EE Times has taken an even closer look at the ARM-based processors used inside the A4 chip and the Samsung S5PC110A01, following recent revelations that both use CPU cores which are very like each other -- and the findings reveal both chips are very similar, but different.
Both processors are based on ARM’s Cortex-A8 CPU core, but both companies have added some of their own magic alongside the basic core offering, with Apple borrowing heavily from Intrinsity, rather than the once rumoured PA Semi in its design. Apple has also taken a few ideas from Samsung.
UBM TechInsights published side-by-side die images of the Samsung S5PC110 and the A4. EETimes goes one step further, publishing high-resolution micro-photography of the A4 architecture using infra-red illumination and image acquisition through the backside of the intact die.
The way the A4 processors ARM core is arranged strongly suggests use of Intrinsity technologies within the design, the report informs. As the image shows us, the ARM Core is in a different position on both the Apple and Samsung SoCs.
The report also tells us that while the Samsung and Apple cores are similar, as System on Chips (SoC’s) they diverge, with differing degrees of customization at block level.
In particular, these reveal that the Apple chip has seen all unneeded elements of the generic ARM reference design removed, reducing chip complexity, size and cost. In other words, Apple’s A4 processor is a tailored version of the standard Cortex-A8 that differs from the iteration issued by Samsung.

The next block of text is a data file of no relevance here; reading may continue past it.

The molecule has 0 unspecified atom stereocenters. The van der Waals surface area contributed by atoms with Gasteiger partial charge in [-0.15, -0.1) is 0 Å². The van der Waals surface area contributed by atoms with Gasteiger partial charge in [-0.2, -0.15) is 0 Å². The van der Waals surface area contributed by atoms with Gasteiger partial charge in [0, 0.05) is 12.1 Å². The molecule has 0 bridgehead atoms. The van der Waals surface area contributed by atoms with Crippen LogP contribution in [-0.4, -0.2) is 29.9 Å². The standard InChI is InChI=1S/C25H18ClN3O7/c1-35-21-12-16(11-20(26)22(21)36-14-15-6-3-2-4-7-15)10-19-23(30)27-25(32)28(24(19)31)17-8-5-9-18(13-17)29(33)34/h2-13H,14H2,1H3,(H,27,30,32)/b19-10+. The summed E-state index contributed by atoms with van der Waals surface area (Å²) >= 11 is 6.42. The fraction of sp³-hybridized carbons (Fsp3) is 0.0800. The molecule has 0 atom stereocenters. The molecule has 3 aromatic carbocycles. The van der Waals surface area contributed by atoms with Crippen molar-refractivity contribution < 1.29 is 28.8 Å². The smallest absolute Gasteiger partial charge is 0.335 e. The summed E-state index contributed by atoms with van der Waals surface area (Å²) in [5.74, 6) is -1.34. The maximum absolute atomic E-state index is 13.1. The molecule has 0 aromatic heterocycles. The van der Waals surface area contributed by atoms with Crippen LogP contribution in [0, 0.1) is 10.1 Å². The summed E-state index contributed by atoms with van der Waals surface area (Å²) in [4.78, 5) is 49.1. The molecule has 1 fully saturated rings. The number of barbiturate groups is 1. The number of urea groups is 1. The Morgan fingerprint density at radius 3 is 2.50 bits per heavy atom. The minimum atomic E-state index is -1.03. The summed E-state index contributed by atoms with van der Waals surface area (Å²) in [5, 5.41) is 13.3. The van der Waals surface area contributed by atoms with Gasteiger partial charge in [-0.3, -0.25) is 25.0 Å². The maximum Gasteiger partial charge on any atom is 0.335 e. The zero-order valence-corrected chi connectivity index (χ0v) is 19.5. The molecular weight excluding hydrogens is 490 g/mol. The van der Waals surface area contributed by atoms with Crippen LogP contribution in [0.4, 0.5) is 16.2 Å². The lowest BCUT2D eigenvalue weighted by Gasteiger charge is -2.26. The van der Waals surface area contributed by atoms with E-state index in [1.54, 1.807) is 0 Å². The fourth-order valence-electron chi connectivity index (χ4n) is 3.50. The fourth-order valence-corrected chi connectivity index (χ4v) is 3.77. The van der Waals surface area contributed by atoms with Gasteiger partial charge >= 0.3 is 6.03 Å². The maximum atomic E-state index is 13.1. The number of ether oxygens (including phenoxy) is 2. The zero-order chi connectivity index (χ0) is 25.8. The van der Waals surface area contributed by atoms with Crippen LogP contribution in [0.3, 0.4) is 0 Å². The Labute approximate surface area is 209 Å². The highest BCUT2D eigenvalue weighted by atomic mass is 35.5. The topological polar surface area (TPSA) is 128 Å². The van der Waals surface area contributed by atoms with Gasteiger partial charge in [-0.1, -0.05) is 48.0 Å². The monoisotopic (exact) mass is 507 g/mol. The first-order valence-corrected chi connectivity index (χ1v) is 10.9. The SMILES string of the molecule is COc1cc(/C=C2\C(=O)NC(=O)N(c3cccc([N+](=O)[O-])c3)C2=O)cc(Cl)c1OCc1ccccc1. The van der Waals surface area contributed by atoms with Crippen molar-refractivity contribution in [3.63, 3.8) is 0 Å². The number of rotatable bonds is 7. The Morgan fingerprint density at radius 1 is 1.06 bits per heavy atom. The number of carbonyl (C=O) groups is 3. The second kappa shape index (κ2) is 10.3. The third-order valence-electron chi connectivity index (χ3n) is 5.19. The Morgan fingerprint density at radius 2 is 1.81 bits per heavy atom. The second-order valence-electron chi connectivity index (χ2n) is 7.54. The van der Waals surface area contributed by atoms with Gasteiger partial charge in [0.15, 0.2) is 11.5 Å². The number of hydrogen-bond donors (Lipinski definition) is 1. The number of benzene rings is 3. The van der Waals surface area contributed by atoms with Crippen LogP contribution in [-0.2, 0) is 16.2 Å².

We find this comment within the article quite revealing, as it confirms what some have been thinking that Apple has designed the processor within a much wider context -- it isn’t just about what the processor is capable of, its 1GHz speed at low power and so on, it is also about how the processor has been tailored specifically to be the most efficient mobile processor for Apple’s iOS itself.
“A full analysis requires thinking about the chip in the context of the whole device, including the OS, which is known to be quite efficient. Consideration should also be given to the broader business and IP implications of the possible expanding role of circuit design in Apple's strategy and the arguments for introducing a new product with incremental advances in technology rather than wholesale design changes,” says EE Times.
Here’s an interesting account of Apple’s previous purchases of processor people.